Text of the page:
Researchers have shown that ancient Egyptian iron beads held at the UCL Petrie Museum were hammered from pieces of meteorites, rather than iron ore. The objects, which trace their origins to outer space, also predate the emergence of iron smelting by two millennia. Carefully hammered into thin sheets before being rolled into tubes, the nine beads – which are over 5000 years-old - were originally strung into a necklace together with other exotic minerals such as gold and gemstones, revealing the high value of this exotic material in ancient times. The study is published in the Journal of Archaeological Science....
  • Ancient statue discovered by Nazis is made from (Chinga) meteorite

    09/27/2012 1:19:50 PM PDT · by NormsRevenge · 32 replies
    BBC News ^ | 9/27/12 | Matt McGrath - BBC
    An ancient Buddhist statue that was recovered by a Nazi expedition in the 1930s was originally carved from a highly valuable meteorite. Researchers say the 1,000-year-old object with a swastika on its stomach is made from a rare form of iron with a high content of nickel. They believe it is part of the Chinga meteorite, which crashed about 15,000 years ago. The findings appear in the Journal, Meteoritics and Planetary Science. The 24cm (9-inch) tall statue is 10kg (22lb) and is called the Iron Man. Origins unknown The story of this priceless object owes more perhaps to an Indiana...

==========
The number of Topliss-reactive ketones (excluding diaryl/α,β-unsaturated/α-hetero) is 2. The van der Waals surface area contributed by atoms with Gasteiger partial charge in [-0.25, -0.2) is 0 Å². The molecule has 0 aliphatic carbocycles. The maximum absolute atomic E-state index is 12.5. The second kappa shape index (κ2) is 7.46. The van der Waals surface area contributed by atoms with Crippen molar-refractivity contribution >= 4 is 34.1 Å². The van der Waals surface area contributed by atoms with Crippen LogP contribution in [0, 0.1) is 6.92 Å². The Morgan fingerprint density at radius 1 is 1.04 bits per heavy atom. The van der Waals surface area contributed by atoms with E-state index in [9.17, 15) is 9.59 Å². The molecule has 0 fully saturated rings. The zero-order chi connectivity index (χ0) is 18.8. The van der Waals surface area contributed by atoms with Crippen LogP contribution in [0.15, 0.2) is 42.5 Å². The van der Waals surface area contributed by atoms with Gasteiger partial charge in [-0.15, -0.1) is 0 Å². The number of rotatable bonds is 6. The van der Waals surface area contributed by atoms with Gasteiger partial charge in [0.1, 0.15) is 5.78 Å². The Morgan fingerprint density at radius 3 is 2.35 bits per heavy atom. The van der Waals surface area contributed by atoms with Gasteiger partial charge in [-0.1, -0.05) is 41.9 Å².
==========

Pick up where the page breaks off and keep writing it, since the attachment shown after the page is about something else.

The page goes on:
• Rush for iron spurred Inuit ancestors to sprint across Arctic, book contends

    02/10/2010 4:03:00 PM PST · by SunkenCiv · 42 replies · 705+ views
    Vancouver Sun ^ | February 8, 2010 | Randy Boswell, Canwest News Service
    One of Canada's top archeologists argues in a new book that the prehistoric ancestors of this country's 55,000 Inuit probably migrated rapidly from Alaska clear across the Canadian North in just a few years -- not gradually over centuries as traditionally assumed -- after they learned about a rich supply of iron from a massive meteorite strike on Greenland's west coast. The startling theory, tentatively floated two decades ago by Canadian Museum of Civilization curator emeritus Robert McGhee, has been bolstered by recent research indicating a later and faster migration of the ancient Thule Inuit across North America's polar frontier...
  • More research needed on Delhi Iron Pillar: Experts

    04/09/2005 1:26:50 AM PDT · by nickcarraway · 18 replies · 1,052+ views
    Press Trust of India ^ | March 13, 2005
    The Delhi Iron Pillar, which has withstood corrosion for over 1,600 years, continues to attract the attention of archaeologists and scientists who want to undertake a systematic study to unfold the secret behind its strength. A panel of scientists from across the country has recommended that the Government allow research on the pillar, a symbol of Indian metallurgical excellence, to ascertain its age, as well as for conservation of its underground part and the passive film that has preserved it through the ages. "The Archaeological Survey of India has agreed to allow the use of well-established non-invasive techniques to ascertain...